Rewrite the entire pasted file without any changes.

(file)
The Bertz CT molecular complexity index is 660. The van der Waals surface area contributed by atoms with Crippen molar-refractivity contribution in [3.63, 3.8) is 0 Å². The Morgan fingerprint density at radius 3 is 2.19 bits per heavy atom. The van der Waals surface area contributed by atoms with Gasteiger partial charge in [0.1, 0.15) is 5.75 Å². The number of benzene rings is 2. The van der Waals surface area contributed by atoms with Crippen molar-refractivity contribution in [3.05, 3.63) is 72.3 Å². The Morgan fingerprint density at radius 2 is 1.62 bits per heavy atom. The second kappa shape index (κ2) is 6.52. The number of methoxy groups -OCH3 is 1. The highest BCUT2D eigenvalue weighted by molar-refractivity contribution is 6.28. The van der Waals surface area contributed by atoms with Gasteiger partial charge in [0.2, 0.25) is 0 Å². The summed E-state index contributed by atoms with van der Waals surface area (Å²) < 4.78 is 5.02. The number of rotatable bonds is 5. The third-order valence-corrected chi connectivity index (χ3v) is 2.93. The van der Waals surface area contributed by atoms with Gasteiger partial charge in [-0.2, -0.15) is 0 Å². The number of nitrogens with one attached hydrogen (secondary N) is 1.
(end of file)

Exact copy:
The Bertz CT molecular complexity index is 660. The van der Waals surface area contributed by atoms with Crippen molar-refractivity contribution in [3.63, 3.8) is 0 Å². The Morgan fingerprint density at radius 3 is 2.19 bits per heavy atom. The van der Waals surface area contributed by atoms with Gasteiger partial charge in [0.1, 0.15) is 5.75 Å². The number of benzene rings is 2. The van der Waals surface area contributed by atoms with Crippen molar-refractivity contribution in [3.05, 3.63) is 72.3 Å². The Morgan fingerprint density at radius 2 is 1.62 bits per heavy atom. The second kappa shape index (κ2) is 6.52. The number of methoxy groups -OCH3 is 1. The highest BCUT2D eigenvalue weighted by molar-refractivity contribution is 6.28. The van der Waals surface area contributed by atoms with Gasteiger partial charge in [0.2, 0.25) is 0 Å². The summed E-state index contributed by atoms with van der Waals surface area (Å²) < 4.78 is 5.02. The number of rotatable bonds is 5. The third-order valence-corrected chi connectivity index (χ3v) is 2.93. The van der Waals surface area contributed by atoms with Gasteiger partial charge in [-0.2, -0.15) is 0 Å². The number of nitrogens with one attached hydrogen (secondary N) is 1.